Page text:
Surveying students wellbeing: an overview of questions, frequency and insights

Rosa Cirrottola

Mental health and wellbeing is not an easy topic for anybody to open up and speak freely about, let alone students undergoing a myriad of ever changing challenges. From coping with academic expectations and social media pressures to maintaining meaningful relationships with their peers and conducting a healthy lifestyle, students today are facing a completely new set of pressures and stressors compared to previous generations.

Due to its subjective nature, along with the numerous factors that can trigger change throughout the year, understanding students wellbeing at a school-wide level is no easy task even for the most experienced educators. School staff members who play a key role in overlooking children’s wellbeing need effective systems and tools in place in order to gain visibility over how every single student is doing across all assigned houses/classrooms, on a regular basis and in a timely manner.

Research shows that regular check-ins provide a comfortable environment for students to open up about their concerns and voice their needs. When talking about check-ins, it is likely that one is referring to one or many of the following:

  • Wellbeing surveys
  • Open comments/feedback
  • Urgent check-ins

Surveying students is key to finding out if anything is troubling them - from academic pressure to sleep issues, bullying, social relationships, connectedness to the community and other factors. Research shows us that for adolescents, data collected via self-reports is the most accurate and representative of their internal world and lived experience.

Information is powerful and self reported information gives staff an accurate insight into wellbeing and difficulties students face which provides opportunity for prevention and early intervention. Knowing what to ask and how often to ask for feedback is important to collecting the right information to gauge their level of happiness and wellbeing. Selecting reliable and valid questions to address potential issues is the first step towards gathering the crucial information. The Komodo question library represents a collection of evidence-based psychometric questions and surveys. This includes but is not limited to the Strengths and Difficulties Questionnaire (SDQ), Difficulties with Emotion Regulation Scale (DERS) and Student Resilience Survey. Library questions cover a wide range of topics such as: how students feel about attending school, socialising with their peers or major transitions like starting high school or getting ready for university. Questions can also be selected to be more targeted to meet the needs of the individual school or cohort such as: direct screening of mental health difficulties, home sickness, sleep and eating patterns. The team at Komodo work alongside each school to create questionnaires that meet the needs of their wellbeing strategies, frameworks and guiding values.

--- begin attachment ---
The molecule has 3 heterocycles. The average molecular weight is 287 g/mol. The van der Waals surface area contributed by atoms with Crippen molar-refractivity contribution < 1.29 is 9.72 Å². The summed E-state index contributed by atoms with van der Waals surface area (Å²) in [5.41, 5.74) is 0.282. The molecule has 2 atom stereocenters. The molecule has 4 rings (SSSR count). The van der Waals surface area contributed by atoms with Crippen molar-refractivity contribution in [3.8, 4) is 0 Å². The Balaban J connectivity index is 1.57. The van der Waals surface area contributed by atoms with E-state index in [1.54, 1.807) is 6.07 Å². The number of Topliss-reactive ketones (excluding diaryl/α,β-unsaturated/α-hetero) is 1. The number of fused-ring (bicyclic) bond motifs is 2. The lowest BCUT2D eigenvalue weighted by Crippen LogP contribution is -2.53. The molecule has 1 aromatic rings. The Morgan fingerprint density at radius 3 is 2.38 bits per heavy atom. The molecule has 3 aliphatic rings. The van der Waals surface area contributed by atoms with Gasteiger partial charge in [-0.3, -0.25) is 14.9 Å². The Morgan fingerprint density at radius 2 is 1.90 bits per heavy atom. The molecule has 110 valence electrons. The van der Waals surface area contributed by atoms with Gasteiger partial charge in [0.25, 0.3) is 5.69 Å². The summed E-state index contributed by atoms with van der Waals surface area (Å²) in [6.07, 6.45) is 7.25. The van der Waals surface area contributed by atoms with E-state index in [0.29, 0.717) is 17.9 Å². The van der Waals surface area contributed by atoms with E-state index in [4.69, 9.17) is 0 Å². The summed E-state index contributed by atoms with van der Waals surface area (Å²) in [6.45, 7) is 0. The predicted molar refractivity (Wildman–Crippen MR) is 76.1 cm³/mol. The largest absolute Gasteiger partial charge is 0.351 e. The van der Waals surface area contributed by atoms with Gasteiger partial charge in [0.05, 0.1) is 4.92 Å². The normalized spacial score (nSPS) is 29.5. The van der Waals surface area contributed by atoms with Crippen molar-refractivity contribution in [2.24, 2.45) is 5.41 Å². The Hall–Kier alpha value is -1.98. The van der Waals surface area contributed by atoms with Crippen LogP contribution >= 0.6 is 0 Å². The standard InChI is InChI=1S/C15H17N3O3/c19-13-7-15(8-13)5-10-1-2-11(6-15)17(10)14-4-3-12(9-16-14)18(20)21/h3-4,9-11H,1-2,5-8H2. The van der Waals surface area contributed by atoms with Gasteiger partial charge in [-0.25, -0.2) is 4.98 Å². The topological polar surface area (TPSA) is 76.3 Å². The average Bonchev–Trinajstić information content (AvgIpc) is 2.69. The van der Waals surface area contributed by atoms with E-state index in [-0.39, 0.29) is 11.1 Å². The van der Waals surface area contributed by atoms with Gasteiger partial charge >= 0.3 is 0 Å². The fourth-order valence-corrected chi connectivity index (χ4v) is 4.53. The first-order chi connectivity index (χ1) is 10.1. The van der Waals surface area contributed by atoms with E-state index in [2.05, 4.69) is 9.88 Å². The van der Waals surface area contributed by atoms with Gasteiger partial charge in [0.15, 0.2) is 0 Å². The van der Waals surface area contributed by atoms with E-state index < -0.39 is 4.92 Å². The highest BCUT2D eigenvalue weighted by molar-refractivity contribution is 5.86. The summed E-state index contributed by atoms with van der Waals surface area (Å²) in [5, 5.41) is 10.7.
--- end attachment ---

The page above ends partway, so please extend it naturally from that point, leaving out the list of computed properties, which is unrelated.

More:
The Komodo platform also has the option to include open comments at the end of each survey. This provides the opportunity for students to open up about a matter that may not be directly surveyed but is personally troubling them. This communication is able to occur in a medium that is familiar to students and removes the barriers that can come with having to directly approach staff members. It is a simple yet powerful tool to voice any concerns in an environment that feels safe and free from judgement. In a similar way, but outside of the timely boundary of surveys, the urgent check-in feature allows students to immediately request interactions with staff so that they may voice their difficulties in a timely manner. All it takes is accessing the dedicated feature in the profile saved on their phone and fire through a request to the staff member of choice. The staff member is then notified in real-time and can take action right away. With the combination of open comments and urgent check-ins, staff can keep on top of what their students are going through and intervene when required with a proactive approach.

Now to the bigger question, how often should you survey?

The reality is, there is no right answer. How frequently surveys ought to be sent out really depends on your school. However, there is a spectrum to explore and different frequencies bring both positives and potential downsides. To survey more frequently, say once a day, brings with it more data and insight (in theory) which enables you to capture more acute changes in student wellbeing. It goes without saying that the more you survey, the more opportunities you’re providing to students to give their feedback. The downside of a daily survey is that at some point or another, students will become “over surveyed”, and what was once a great way for them to provide feedback and reflect on their wellbeing becomes just another chore. On the other hand, sending surveys out too seldom like twice a year isn’t enough to enable regular, accurate visibility of students’ wellbeing. Staff won’t be able to detect potential issues before they turn into actual problems, and, therefore, solve those problems. In addition, students won’t have a regular opportunity to express their concerns or reflect on their wellbeing.

At Komodo, our schools use our wellbeing surveys tool differently, However, there are some common themes. We typically see that most of our schools survey somewhere between weekly and fortnightly. For those just beginning to utilise regular wellbeing surveys, a monthly cadence is also a good frequency.

Would you like to learn more about wellbeing surveying? Get in touch today, we’ll help you plan out the best approach for your school needs.